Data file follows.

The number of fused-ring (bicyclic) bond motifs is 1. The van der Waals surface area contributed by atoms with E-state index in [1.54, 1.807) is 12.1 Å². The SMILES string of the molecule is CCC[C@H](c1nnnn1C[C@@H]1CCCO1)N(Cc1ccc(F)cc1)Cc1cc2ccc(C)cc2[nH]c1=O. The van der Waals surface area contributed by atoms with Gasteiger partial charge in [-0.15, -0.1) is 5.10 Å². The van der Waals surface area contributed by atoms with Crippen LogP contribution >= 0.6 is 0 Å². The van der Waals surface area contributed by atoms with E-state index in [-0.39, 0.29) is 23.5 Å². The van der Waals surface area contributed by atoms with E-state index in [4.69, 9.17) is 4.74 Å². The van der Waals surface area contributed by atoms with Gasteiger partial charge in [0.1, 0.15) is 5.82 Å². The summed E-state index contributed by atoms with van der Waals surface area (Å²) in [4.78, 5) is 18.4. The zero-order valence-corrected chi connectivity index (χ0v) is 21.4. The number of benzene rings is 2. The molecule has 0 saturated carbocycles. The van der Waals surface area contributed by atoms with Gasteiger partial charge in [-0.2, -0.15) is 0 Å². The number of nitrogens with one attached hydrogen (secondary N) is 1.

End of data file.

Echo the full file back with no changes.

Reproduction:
The number of fused-ring (bicyclic) bond motifs is 1. The van der Waals surface area contributed by atoms with E-state index in [1.54, 1.807) is 12.1 Å². The SMILES string of the molecule is CCC[C@H](c1nnnn1C[C@@H]1CCCO1)N(Cc1ccc(F)cc1)Cc1cc2ccc(C)cc2[nH]c1=O. The van der Waals surface area contributed by atoms with Gasteiger partial charge in [-0.15, -0.1) is 5.10 Å². The van der Waals surface area contributed by atoms with Crippen LogP contribution >= 0.6 is 0 Å². The van der Waals surface area contributed by atoms with E-state index in [-0.39, 0.29) is 23.5 Å². The van der Waals surface area contributed by atoms with E-state index in [4.69, 9.17) is 4.74 Å². The van der Waals surface area contributed by atoms with Gasteiger partial charge in [0.1, 0.15) is 5.82 Å². The summed E-state index contributed by atoms with van der Waals surface area (Å²) in [4.78, 5) is 18.4. The zero-order valence-corrected chi connectivity index (χ0v) is 21.4. The number of benzene rings is 2. The molecule has 0 saturated carbocycles. The van der Waals surface area contributed by atoms with Gasteiger partial charge in [-0.2, -0.15) is 0 Å². The number of nitrogens with one attached hydrogen (secondary N) is 1.